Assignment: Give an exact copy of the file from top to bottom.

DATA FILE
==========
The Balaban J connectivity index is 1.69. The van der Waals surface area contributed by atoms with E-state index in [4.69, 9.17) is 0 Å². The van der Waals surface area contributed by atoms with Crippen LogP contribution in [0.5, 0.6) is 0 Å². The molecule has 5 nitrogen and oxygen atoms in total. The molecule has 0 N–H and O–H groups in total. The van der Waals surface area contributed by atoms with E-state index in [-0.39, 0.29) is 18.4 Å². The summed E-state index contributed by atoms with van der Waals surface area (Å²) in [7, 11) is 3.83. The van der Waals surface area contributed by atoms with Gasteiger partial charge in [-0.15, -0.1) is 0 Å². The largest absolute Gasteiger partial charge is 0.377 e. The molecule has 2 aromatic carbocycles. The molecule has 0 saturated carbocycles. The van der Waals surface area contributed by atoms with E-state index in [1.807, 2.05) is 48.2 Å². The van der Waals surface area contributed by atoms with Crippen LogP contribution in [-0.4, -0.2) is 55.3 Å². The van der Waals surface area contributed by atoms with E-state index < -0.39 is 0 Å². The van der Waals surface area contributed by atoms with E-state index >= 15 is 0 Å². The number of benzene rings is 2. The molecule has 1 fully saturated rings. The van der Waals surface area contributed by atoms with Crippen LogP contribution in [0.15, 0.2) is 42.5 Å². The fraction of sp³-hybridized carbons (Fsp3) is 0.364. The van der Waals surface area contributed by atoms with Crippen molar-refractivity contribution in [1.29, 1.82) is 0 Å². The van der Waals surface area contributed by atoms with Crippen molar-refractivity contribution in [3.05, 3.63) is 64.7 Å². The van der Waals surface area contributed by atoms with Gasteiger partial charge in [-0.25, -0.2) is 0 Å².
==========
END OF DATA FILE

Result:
The Balaban J connectivity index is 1.69. The van der Waals surface area contributed by atoms with E-state index in [4.69, 9.17) is 0 Å². The van der Waals surface area contributed by atoms with Crippen LogP contribution in [0.5, 0.6) is 0 Å². The molecule has 5 nitrogen and oxygen atoms in total. The molecule has 0 N–H and O–H groups in total. The van der Waals surface area contributed by atoms with E-state index in [-0.39, 0.29) is 18.4 Å². The summed E-state index contributed by atoms with van der Waals surface area (Å²) in [7, 11) is 3.83. The van der Waals surface area contributed by atoms with Gasteiger partial charge in [-0.15, -0.1) is 0 Å². The largest absolute Gasteiger partial charge is 0.377 e. The molecule has 2 aromatic carbocycles. The molecule has 0 saturated carbocycles. The van der Waals surface area contributed by atoms with E-state index in [1.807, 2.05) is 48.2 Å². The van der Waals surface area contributed by atoms with Crippen LogP contribution in [-0.4, -0.2) is 55.3 Å². The van der Waals surface area contributed by atoms with E-state index < -0.39 is 0 Å². The van der Waals surface area contributed by atoms with E-state index >= 15 is 0 Å². The number of benzene rings is 2. The molecule has 1 fully saturated rings. The van der Waals surface area contributed by atoms with Crippen LogP contribution in [0.15, 0.2) is 42.5 Å². The fraction of sp³-hybridized carbons (Fsp3) is 0.364. The van der Waals surface area contributed by atoms with Crippen molar-refractivity contribution in [1.29, 1.82) is 0 Å². The van der Waals surface area contributed by atoms with Crippen molar-refractivity contribution in [3.05, 3.63) is 64.7 Å². The van der Waals surface area contributed by atoms with Gasteiger partial charge in [-0.25, -0.2) is 0 Å².